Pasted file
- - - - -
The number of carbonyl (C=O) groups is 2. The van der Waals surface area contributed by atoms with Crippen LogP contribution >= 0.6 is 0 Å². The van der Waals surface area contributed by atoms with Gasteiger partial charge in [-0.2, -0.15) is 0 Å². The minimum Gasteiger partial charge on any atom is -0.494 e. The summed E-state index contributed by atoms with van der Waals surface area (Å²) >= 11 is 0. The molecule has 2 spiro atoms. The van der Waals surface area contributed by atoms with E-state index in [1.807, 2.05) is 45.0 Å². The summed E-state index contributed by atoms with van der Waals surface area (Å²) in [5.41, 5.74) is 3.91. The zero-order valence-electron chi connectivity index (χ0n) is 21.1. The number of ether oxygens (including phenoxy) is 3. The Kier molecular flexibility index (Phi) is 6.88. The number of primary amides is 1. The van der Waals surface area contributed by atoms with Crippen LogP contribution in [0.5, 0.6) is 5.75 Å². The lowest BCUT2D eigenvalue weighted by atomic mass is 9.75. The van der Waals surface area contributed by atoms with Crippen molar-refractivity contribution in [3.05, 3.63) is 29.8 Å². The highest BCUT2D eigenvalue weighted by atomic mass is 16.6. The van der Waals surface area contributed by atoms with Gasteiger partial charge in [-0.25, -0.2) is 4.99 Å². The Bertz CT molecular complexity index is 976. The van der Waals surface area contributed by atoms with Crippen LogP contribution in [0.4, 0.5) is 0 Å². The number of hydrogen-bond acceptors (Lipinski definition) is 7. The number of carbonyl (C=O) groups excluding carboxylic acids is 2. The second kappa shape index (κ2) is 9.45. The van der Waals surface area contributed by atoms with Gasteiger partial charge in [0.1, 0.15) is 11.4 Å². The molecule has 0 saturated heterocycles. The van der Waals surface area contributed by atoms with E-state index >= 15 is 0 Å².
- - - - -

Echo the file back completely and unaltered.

The number of carbonyl (C=O) groups is 2. The van der Waals surface area contributed by atoms with Crippen LogP contribution >= 0.6 is 0 Å². The van der Waals surface area contributed by atoms with Gasteiger partial charge in [-0.2, -0.15) is 0 Å². The minimum Gasteiger partial charge on any atom is -0.494 e. The summed E-state index contributed by atoms with van der Waals surface area (Å²) >= 11 is 0. The molecule has 2 spiro atoms. The van der Waals surface area contributed by atoms with E-state index in [1.807, 2.05) is 45.0 Å². The summed E-state index contributed by atoms with van der Waals surface area (Å²) in [5.41, 5.74) is 3.91. The zero-order valence-electron chi connectivity index (χ0n) is 21.1. The number of ether oxygens (including phenoxy) is 3. The Kier molecular flexibility index (Phi) is 6.88. The number of primary amides is 1. The van der Waals surface area contributed by atoms with Crippen LogP contribution in [0.5, 0.6) is 5.75 Å². The lowest BCUT2D eigenvalue weighted by atomic mass is 9.75. The van der Waals surface area contributed by atoms with Crippen molar-refractivity contribution in [3.05, 3.63) is 29.8 Å². The highest BCUT2D eigenvalue weighted by atomic mass is 16.6. The van der Waals surface area contributed by atoms with Gasteiger partial charge in [-0.25, -0.2) is 4.99 Å². The Bertz CT molecular complexity index is 976. The van der Waals surface area contributed by atoms with Crippen LogP contribution in [0.4, 0.5) is 0 Å². The number of hydrogen-bond acceptors (Lipinski definition) is 7. The number of carbonyl (C=O) groups excluding carboxylic acids is 2. The second kappa shape index (κ2) is 9.45. The van der Waals surface area contributed by atoms with Gasteiger partial charge in [0.1, 0.15) is 11.4 Å². The molecule has 0 saturated heterocycles. The van der Waals surface area contributed by atoms with E-state index >= 15 is 0 Å².